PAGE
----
[erlang-questions] 'ssl_otp_session_cache' ets table

Tony Rogvall <>
Wed Nov 5 14:15:03 CET 2014


I think the ssl session times is the problem here, and the lack of a maximum size.

You can change the session time in the ssl environment:  session_lifetime
The default is set to 24 hours (in seconds) (if I read it correctly, in ssl_manager.erl)

I guess that a session_cache_size could be a nice thing to have, 
limiting the growth of the session cache.

In other words you have to estimate the life time of your clients and
try to find a reasonable session_lifetime to match that, without blowing up
the system.

Maybe the ssl_session_cache_api could be used to implement a strategy with a max size
cache. Retire session least recently used, while performing the update?
There is a time_stamp in the session that that could be used for this purpose.

OTP: Why is a fixed limit not implemented in the standard ssl_session_cache?
Could this be a target for DOS attacks?

/Tony

> On 5 nov 2014, at 13:08, Bogdan Andu <> wrote:
> 
> 
> 
> Hi,
> 
> I performed a series of test regarding the an Erlang SSL server.
> 
> In this setup a major role is played by the table called 'ssl_otp_session_cache', and of course the processes using it.
> 
> The problem is that the size of table increases constantly and, because an ets table does not automatically deallocate memory unless the object are deleted from that table, the size of table remains the same even if there no ssl connections to server.
> 
> For example, with a single client running 'ad infinitum' the table increases at a rate of 5 MBytes/hour. In 12 hours there are allocate around 60 MB of memory only for this table.
> 
> Some info about this:
> $ erl -sname  -remsh  -setcookie operator
> Erlang/OTP 17 [erts-6.2] [source] [64-bit] [smp:2:2] [async-threads:10] [kernel-poll:false]
> 
> Eshell V6.2  (abort with ^G)
> 
> 
> ()1> ets:i().
>  id              name              type  size   mem      owner
>  ----------------------------------------------------------------------------
>  12              cookies           set   0      291      auth
>  4111            code              set   410    26132    code_server
>  8208            code_names        set   58     7459     code_server
>  12307           httpc_manager__session_cookie_db bag   0      291      httpc_manager
>  16404           ssl_otp_cacertificate_db set   0      291      ssl_manager
>  20501           ssl_otp_ca_file_ref set   0      291      ssl_manager
>  24598           ssl_otp_pem_cache set   3      360      ssl_manager
>  28695           ssl_otp_session_cache ordered_set 138057 8421893  ssl_manager
>  32797           dets              duplicate_bag 2      308      dets
>  40990           ign_requests      set   0      291      inet_gethost_native
>  45087           ign_req_index     set   0      291      inet_gethost_native
>  2261635104      shell_records     ordered_set 0      81       <0.30638.37>
>  ac_tab          ac_tab            set   33     2216     application_controller
>  code_map        code_map          set   100    2791     <0.72.0>
>  config          config            set   12     892      <0.72.0>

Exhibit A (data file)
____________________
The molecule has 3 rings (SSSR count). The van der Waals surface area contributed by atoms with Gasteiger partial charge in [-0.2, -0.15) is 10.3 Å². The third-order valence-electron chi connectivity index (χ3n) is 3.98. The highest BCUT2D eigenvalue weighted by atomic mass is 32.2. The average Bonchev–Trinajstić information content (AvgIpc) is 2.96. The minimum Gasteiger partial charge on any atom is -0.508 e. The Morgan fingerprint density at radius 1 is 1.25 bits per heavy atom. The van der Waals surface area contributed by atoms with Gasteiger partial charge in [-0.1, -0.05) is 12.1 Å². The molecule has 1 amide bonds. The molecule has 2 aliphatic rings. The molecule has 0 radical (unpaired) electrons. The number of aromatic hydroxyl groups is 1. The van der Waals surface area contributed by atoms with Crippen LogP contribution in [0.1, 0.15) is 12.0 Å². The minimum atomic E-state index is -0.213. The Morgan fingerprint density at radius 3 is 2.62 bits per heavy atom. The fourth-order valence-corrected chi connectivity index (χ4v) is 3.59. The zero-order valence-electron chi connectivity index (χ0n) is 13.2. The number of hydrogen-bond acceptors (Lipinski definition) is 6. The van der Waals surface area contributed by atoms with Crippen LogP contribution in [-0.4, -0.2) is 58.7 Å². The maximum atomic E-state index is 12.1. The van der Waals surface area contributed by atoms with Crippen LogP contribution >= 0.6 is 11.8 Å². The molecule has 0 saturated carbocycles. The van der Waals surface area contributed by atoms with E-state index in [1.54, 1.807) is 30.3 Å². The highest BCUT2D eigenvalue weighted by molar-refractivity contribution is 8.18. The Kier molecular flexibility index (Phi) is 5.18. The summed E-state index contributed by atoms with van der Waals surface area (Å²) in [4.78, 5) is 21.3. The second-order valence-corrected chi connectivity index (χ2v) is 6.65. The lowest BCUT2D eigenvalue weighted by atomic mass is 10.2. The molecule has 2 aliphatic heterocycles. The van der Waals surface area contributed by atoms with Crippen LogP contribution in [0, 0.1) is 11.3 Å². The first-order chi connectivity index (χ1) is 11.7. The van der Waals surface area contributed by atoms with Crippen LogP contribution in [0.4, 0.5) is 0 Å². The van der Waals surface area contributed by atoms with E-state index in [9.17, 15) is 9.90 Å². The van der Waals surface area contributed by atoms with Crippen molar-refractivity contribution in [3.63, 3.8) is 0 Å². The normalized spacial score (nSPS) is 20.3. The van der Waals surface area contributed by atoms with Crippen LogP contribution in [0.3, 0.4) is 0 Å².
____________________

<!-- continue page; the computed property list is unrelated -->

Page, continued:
>  dets_owners     dets_owners       set   1      298      dets
>  dets_registry   dets_registry     set   1      299      dets
>  file_io_servers file_io_servers   set   1      344      file_server_2
>  global_locks    global_locks      set   0      291      global_name_server
>  global_names    global_names      set   0      291      global_name_server
>  global_names_ext global_names_ext  set   0      291      global_name_server
>  global_pid_ids  global_pid_ids    bag   0      291      global_name_server
>  global_pid_names global_pid_names  bag   0      291      global_name_server
>  httpc_manager__handler_db httpc_manager__handler_db set   0      291      httpc_manager
>  httpc_manager__session_db httpc_manager__session_db set   0      291      httpc_manager
>  inet_cache      inet_cache        bag   0      291      inet_db
>  inet_db         inet_db           set   29     600      inet_db
>  inet_hosts_byaddr inet_hosts_byaddr bag   0      291      inet_db
>  inet_hosts_byname inet_hosts_byname bag   0      291      inet_db
>  inet_hosts_file_byaddr inet_hosts_file_byaddr bag   0      291      inet_db
>  inet_hosts_file_byname inet_hosts_file_byname bag   0      291      inet_db
>  models          models            set   3      28952    <0.72.0>
>  sys_dist        sys_dist          set   1      334      net_kernel
> ok
> ()5> ets:info(ssl_otp_session_cache).              
> undefined
> ()7> (8421893*8)/1024.
> 65796.0390625
> ()8> memory().
> [{total,92699464},
>  {processes,8964000},
>  {processes_used,8963152},
>  {system,83735464},
>  {atom,429569},
>  {atom_used,421768},
>  {binary,199040},
>  {code,10411520},
>  {ets,69163032}]
> 
> The memory allocated to table 'ssl_otp_session_cache' is roughly 64 MB in 12 hours.
> 
> On an OpenBSD platform such process gets killed immediately it hits some memory and/or CPU limits.
> 
> To make this test on OpenBSD I had to put 'infinit' to memory, otherwise the Erlang VM would be killed.
> 
> How can one control , tweak or configure this table such that it does not accumulate such data at such high rate.
> 
> I seems the table being created private, and there is no way to ets:delete_all_objects/1 from table manually.
> 
> I know that this table caches some SSL data related to clients, but the client has the same IP address, 
> and I wonder why is neccesary to store a lot of SSL connection info about the same client when only the ephemeral peer port
> differs?
> 
> How the size of this table can be held in reasonable limits and the rate it's size increases ?
> 
> Please if somebody shed some light on these issues.
> 
> Thank you,
> 
> Bogdan
> 
> 
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